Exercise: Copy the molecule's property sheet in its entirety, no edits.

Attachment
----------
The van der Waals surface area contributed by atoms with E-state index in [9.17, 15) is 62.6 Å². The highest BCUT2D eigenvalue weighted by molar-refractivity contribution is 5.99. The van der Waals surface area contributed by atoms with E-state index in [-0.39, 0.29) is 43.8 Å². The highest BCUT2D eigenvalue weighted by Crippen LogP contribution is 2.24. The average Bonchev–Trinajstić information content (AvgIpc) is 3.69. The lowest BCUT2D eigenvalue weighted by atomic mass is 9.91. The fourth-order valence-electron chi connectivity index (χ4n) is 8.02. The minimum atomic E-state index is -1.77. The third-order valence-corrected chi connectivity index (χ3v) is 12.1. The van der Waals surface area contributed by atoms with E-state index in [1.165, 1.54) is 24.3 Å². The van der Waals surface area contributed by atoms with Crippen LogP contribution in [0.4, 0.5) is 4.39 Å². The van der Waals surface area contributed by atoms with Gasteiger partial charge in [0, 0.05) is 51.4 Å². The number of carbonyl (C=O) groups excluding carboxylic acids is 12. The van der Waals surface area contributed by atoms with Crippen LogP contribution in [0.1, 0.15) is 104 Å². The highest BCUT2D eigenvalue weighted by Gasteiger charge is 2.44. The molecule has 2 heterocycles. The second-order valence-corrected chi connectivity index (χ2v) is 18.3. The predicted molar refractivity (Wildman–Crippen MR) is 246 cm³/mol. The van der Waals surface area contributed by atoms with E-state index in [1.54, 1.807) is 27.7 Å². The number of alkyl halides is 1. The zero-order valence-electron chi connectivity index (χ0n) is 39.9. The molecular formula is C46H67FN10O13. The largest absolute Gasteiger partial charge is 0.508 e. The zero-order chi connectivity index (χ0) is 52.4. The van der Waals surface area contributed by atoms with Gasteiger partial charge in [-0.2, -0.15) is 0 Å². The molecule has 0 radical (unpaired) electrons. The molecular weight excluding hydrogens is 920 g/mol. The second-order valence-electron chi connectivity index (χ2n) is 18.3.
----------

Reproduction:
The van der Waals surface area contributed by atoms with E-state index in [9.17, 15) is 62.6 Å². The highest BCUT2D eigenvalue weighted by molar-refractivity contribution is 5.99. The van der Waals surface area contributed by atoms with E-state index in [-0.39, 0.29) is 43.8 Å². The highest BCUT2D eigenvalue weighted by Crippen LogP contribution is 2.24. The average Bonchev–Trinajstić information content (AvgIpc) is 3.69. The lowest BCUT2D eigenvalue weighted by atomic mass is 9.91. The fourth-order valence-electron chi connectivity index (χ4n) is 8.02. The minimum atomic E-state index is -1.77. The third-order valence-corrected chi connectivity index (χ3v) is 12.1. The van der Waals surface area contributed by atoms with E-state index in [1.165, 1.54) is 24.3 Å². The van der Waals surface area contributed by atoms with Crippen LogP contribution in [0.4, 0.5) is 4.39 Å². The van der Waals surface area contributed by atoms with Gasteiger partial charge in [0, 0.05) is 51.4 Å². The number of carbonyl (C=O) groups excluding carboxylic acids is 12. The van der Waals surface area contributed by atoms with Crippen LogP contribution in [0.1, 0.15) is 104 Å². The highest BCUT2D eigenvalue weighted by Gasteiger charge is 2.44. The molecule has 2 heterocycles. The second-order valence-corrected chi connectivity index (χ2v) is 18.3. The predicted molar refractivity (Wildman–Crippen MR) is 246 cm³/mol. The van der Waals surface area contributed by atoms with E-state index in [1.54, 1.807) is 27.7 Å². The number of alkyl halides is 1. The zero-order valence-electron chi connectivity index (χ0n) is 39.9. The molecular formula is C46H67FN10O13. The largest absolute Gasteiger partial charge is 0.508 e. The zero-order chi connectivity index (χ0) is 52.4. The van der Waals surface area contributed by atoms with Gasteiger partial charge in [-0.2, -0.15) is 0 Å². The molecule has 0 radical (unpaired) electrons. The molecular weight excluding hydrogens is 920 g/mol. The second-order valence-electron chi connectivity index (χ2n) is 18.3.